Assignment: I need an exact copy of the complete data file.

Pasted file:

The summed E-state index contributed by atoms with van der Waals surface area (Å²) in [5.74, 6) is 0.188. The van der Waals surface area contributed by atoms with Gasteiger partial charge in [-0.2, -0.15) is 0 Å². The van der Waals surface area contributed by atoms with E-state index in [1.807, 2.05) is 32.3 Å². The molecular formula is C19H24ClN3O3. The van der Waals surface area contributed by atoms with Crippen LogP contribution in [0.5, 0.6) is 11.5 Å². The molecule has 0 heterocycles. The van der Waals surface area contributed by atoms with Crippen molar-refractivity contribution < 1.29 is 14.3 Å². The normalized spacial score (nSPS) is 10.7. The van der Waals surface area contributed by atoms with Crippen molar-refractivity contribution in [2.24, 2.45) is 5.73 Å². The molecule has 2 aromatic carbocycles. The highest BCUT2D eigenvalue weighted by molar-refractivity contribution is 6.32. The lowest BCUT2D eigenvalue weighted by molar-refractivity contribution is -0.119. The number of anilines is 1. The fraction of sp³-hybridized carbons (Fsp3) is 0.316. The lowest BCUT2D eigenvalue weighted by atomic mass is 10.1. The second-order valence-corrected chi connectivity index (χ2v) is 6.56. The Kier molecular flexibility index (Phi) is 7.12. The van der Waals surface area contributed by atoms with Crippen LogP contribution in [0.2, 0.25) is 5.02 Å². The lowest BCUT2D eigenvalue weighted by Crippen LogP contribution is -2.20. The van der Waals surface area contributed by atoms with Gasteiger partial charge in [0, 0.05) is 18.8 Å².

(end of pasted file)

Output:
The summed E-state index contributed by atoms with van der Waals surface area (Å²) in [5.74, 6) is 0.188. The van der Waals surface area contributed by atoms with Gasteiger partial charge in [-0.2, -0.15) is 0 Å². The van der Waals surface area contributed by atoms with E-state index in [1.807, 2.05) is 32.3 Å². The molecular formula is C19H24ClN3O3. The van der Waals surface area contributed by atoms with Crippen LogP contribution in [0.5, 0.6) is 11.5 Å². The molecule has 0 heterocycles. The van der Waals surface area contributed by atoms with Crippen molar-refractivity contribution < 1.29 is 14.3 Å². The normalized spacial score (nSPS) is 10.7. The van der Waals surface area contributed by atoms with Crippen molar-refractivity contribution in [2.24, 2.45) is 5.73 Å². The molecule has 2 aromatic carbocycles. The highest BCUT2D eigenvalue weighted by molar-refractivity contribution is 6.32. The lowest BCUT2D eigenvalue weighted by molar-refractivity contribution is -0.119. The number of anilines is 1. The fraction of sp³-hybridized carbons (Fsp3) is 0.316. The lowest BCUT2D eigenvalue weighted by atomic mass is 10.1. The second-order valence-corrected chi connectivity index (χ2v) is 6.56. The Kier molecular flexibility index (Phi) is 7.12. The van der Waals surface area contributed by atoms with Crippen LogP contribution in [0.2, 0.25) is 5.02 Å². The lowest BCUT2D eigenvalue weighted by Crippen LogP contribution is -2.20. The van der Waals surface area contributed by atoms with Gasteiger partial charge in [0, 0.05) is 18.8 Å².